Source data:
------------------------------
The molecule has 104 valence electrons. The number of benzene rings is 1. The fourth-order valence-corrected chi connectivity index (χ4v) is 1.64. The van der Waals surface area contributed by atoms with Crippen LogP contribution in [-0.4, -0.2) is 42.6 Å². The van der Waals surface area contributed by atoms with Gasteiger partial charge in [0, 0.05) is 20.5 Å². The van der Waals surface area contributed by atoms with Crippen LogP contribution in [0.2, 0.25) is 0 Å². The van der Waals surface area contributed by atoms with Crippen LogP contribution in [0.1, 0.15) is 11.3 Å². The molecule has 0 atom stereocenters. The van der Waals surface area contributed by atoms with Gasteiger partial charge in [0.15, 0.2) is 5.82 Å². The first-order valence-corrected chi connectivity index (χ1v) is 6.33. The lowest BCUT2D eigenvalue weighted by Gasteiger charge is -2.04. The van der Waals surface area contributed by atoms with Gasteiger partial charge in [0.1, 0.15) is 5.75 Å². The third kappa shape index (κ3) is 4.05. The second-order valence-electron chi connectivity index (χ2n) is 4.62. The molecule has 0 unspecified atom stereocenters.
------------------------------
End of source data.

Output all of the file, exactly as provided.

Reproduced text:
The molecule has 104 valence electrons. The number of benzene rings is 1. The fourth-order valence-corrected chi connectivity index (χ4v) is 1.64. The van der Waals surface area contributed by atoms with Crippen LogP contribution in [-0.4, -0.2) is 42.6 Å². The van der Waals surface area contributed by atoms with Gasteiger partial charge in [0, 0.05) is 20.5 Å². The van der Waals surface area contributed by atoms with Crippen LogP contribution in [0.2, 0.25) is 0 Å². The van der Waals surface area contributed by atoms with Crippen LogP contribution in [0.1, 0.15) is 11.3 Å². The molecule has 0 atom stereocenters. The van der Waals surface area contributed by atoms with Gasteiger partial charge in [0.15, 0.2) is 5.82 Å². The first-order valence-corrected chi connectivity index (χ1v) is 6.33. The lowest BCUT2D eigenvalue weighted by Gasteiger charge is -2.04. The van der Waals surface area contributed by atoms with Gasteiger partial charge in [0.1, 0.15) is 5.75 Å². The third kappa shape index (κ3) is 4.05. The second-order valence-electron chi connectivity index (χ2n) is 4.62. The molecule has 0 unspecified atom stereocenters.